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Between all-for-one and each-for-himself: On-farm competition for labour as determinant of wetland cropping in two Beninese villages

Lise Paresys, Eric Malézieux, Joël Huat, Martin J. Kropff and Walter A.H. Rossing

Agricultural Systems, 2018, vol. 159, issue C, 126-138

Abstract: In sub-Saharan Africa, unexploited land and water resources in wetlands represent an important potential for intensified, sustainable and food-secure farms through rice production and market gardening. The lack of uptake of cropping in wetlands may be related to the ways in which resources are divided between family fields and individual fields. The management system on sub-Saharan African farms comprises a family management unit or a combination of a family management unit and one or more individual management units. The family management unit or the farm head controls production in family fields to satisfy family needs while the individual management units control production in individual fields to satisfy individual needs. Our objective was to investigate the diversity in farm management systems and the resulting uptake of cropping in wetlands for different farm types, as the first step towards suggestions for enhancing rice production and market gardening in wetlands. We studied farms in two case-study villages in Benin: Zonmon in the southern part and Pelebina in the north-western part.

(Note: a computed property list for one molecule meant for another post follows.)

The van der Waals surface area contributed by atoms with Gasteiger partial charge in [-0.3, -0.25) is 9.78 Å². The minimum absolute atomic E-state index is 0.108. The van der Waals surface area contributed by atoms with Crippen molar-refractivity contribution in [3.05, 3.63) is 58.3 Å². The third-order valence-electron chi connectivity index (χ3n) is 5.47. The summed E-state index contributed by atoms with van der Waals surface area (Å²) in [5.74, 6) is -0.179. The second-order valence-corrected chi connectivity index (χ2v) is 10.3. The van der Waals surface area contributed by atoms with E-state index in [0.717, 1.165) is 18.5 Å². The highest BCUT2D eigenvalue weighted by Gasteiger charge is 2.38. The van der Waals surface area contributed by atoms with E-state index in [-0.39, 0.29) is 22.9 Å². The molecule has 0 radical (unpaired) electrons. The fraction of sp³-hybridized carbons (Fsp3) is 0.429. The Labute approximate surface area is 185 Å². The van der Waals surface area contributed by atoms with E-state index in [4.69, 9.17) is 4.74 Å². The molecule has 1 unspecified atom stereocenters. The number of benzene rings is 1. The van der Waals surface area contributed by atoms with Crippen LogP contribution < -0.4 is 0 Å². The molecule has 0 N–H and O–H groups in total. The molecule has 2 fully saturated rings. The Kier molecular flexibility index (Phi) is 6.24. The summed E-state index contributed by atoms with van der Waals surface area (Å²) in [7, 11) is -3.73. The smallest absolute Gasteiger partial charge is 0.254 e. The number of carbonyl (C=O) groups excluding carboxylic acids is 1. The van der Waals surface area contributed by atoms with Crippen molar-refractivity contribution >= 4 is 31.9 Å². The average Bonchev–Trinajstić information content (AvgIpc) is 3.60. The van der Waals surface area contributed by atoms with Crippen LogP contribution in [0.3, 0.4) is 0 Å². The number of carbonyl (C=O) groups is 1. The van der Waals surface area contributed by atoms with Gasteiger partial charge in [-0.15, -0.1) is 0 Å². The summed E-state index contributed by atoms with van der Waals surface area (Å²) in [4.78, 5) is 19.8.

Keywords: Farm typology; Management system; Production system; Wetlands; Labour (search for similar items in EconPapers)
Date: 2018
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